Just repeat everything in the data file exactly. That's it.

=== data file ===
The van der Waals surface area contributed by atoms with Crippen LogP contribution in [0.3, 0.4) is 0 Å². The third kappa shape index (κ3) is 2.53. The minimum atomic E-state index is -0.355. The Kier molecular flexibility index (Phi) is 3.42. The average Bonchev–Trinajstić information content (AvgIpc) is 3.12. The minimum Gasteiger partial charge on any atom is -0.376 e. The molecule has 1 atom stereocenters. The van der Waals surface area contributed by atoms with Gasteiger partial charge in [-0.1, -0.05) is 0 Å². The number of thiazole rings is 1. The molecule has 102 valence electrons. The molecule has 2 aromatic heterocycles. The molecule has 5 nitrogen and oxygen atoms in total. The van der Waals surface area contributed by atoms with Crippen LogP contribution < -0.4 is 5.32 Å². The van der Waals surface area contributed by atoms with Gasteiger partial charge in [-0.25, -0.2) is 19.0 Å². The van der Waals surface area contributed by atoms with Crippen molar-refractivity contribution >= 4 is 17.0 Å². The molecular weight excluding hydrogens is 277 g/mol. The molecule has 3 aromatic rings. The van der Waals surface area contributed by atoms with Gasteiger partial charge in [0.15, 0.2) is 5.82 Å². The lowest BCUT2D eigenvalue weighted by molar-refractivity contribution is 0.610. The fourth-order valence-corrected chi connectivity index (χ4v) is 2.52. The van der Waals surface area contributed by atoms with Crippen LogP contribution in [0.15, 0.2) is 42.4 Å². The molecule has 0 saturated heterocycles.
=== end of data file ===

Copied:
The van der Waals surface area contributed by atoms with Crippen LogP contribution in [0.3, 0.4) is 0 Å². The third kappa shape index (κ3) is 2.53. The minimum atomic E-state index is -0.355. The Kier molecular flexibility index (Phi) is 3.42. The average Bonchev–Trinajstić information content (AvgIpc) is 3.12. The minimum Gasteiger partial charge on any atom is -0.376 e. The molecule has 1 atom stereocenters. The van der Waals surface area contributed by atoms with Gasteiger partial charge in [-0.1, -0.05) is 0 Å². The number of thiazole rings is 1. The molecule has 102 valence electrons. The molecule has 2 aromatic heterocycles. The molecule has 5 nitrogen and oxygen atoms in total. The van der Waals surface area contributed by atoms with Crippen LogP contribution < -0.4 is 5.32 Å². The van der Waals surface area contributed by atoms with Gasteiger partial charge in [-0.25, -0.2) is 19.0 Å². The van der Waals surface area contributed by atoms with Crippen molar-refractivity contribution >= 4 is 17.0 Å². The molecular weight excluding hydrogens is 277 g/mol. The molecule has 3 aromatic rings. The van der Waals surface area contributed by atoms with Gasteiger partial charge in [0.15, 0.2) is 5.82 Å². The lowest BCUT2D eigenvalue weighted by molar-refractivity contribution is 0.610. The fourth-order valence-corrected chi connectivity index (χ4v) is 2.52. The van der Waals surface area contributed by atoms with Crippen LogP contribution in [0.15, 0.2) is 42.4 Å². The molecule has 0 saturated heterocycles.